For the benefit of solvers new to the rigours of the Advanced Cryptic, Dr Watson provides a monthly review of the Observer’s Azed competition puzzle. Dr Watson is a regular Azed competitor. Please post any comments on this review to the Crossword Centre’s message board.
Sometimes ‘special’ clues in puzzles can seem to be more for the setter’s convenience than the solver’s pleasure (Dr Watson is thinking particularly of ‘extra letter’ clues that spell out a thematic message but have no impact on the contents of the grid), but in Watson’s view there are three clue types that are especially enjoyable to solve. These are misprints, Spoonersims and Printer’s Devilry clues. The reason they make good clues is that they provide a misleading context to the clue’s surface, so that when the solution emerges it’s often to the solver’s sudden surprise and delight.
In this puzzle Azed delivers the goods with some brilliant P.D. ideas. One shouldn’t underestimate the amount of effort that must go into producing a grid and 36 clues of this standard. Dr Watson, for one, is grateful that Azed continues to do it so regularly.
The usual warning for solvers new to this type of clue: P.D. clues don’t contain a definition; and unlike standard clues, punctuation, spacing and capitalisation may mislead, and frequently do. The idea is to find a word whose letters can be inserted somewhere in the clue to make a new, and usually more sensible sentence. In the explanations below, a stroke marks the solution’s insertion point.
Notes to the clues:
1: Reluctant confederates may shout, ‘Hur r/ace is over!’ HALLIAN (…Hurrah, alliance…).Dr Watson half-expected to find General Lee or similar in the undevilled version, but the lower case C in ‘confederates’ served as a double bluff.
6: From one’s lin/eally ancient forebears may be traced. EAGER (…lineage really…).
10: Did you hear th/ud noises in the night? ESTRANGELO (…the strange loud…). A word destined for devilry if ever there was one.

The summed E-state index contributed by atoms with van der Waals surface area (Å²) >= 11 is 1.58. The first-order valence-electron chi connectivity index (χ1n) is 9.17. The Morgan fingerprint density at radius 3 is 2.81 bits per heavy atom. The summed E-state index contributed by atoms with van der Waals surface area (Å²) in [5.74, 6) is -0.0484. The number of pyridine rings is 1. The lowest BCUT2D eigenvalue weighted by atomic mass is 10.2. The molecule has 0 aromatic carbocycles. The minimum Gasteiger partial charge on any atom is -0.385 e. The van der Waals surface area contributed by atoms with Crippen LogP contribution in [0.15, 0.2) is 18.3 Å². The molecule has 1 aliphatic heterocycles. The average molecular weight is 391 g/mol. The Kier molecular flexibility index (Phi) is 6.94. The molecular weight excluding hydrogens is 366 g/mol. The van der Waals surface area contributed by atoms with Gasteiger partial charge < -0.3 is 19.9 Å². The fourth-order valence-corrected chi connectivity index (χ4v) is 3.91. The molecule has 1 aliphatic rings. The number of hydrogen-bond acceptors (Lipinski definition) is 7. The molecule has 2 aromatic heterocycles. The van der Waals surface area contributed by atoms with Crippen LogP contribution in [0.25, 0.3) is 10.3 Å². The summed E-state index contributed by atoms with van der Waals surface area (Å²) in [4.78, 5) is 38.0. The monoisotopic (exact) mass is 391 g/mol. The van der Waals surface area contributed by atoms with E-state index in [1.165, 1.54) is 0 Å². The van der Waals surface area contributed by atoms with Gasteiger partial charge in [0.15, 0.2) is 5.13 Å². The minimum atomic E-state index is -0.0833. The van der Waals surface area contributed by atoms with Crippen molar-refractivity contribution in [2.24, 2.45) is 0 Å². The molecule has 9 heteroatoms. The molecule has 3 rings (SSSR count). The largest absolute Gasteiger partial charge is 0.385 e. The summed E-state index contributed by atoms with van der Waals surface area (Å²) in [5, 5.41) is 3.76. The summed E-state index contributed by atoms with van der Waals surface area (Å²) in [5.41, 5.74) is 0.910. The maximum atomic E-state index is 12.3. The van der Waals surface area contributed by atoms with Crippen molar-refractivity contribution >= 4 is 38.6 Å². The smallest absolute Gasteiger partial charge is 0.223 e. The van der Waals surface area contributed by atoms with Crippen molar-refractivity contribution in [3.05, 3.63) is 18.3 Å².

11: We p/ick relative up to give her family a break. UTAS (…put a sick…). The devilled version reads so well it’s very hard to see where the break might be.
12: It became brighter in the we/t – rode along. STASIS (…west as I strode…).
14: I love the sound of the wind, the st/em a bit thin. RINGSIDE (…strings I deem…). The ‘I’ at the start provides the hint as to the undevilled form.
16 Being stuck in al/layed the president’s progress. I-MODE (…limo delayed…).
18:: I’m meeting this super GI, r/ight, for an evening out. LATE (…girl at eight…). You know it’s going to be ‘girl’, but which ‘–ight’ word?
20: The match referee must, condu/it of each contestant ELASTOMER (…con duel as to merit…). The setter finds a far from obvious container for the solution.
21: In the King’s Head, they’d surely give a drink to the mon/k. ARCHONTIC (…monarch on tick). Bizarrely plausible images are a staple of P.D. clues and Azed is something of a genius at coming up with them.
23: ‘I know nothing about racing’ bu/cked the winner even so. TIPI (…but I picked…).
25: Scientists examined the se/x, ample, of fish to avoid PHENE (…sephen, example…). You can judge a crossword lists book by its stock of fish…
28: In such avi/ator reclined, watching the city’s conflagration. LLANEROS (…a villa Nero Sator…).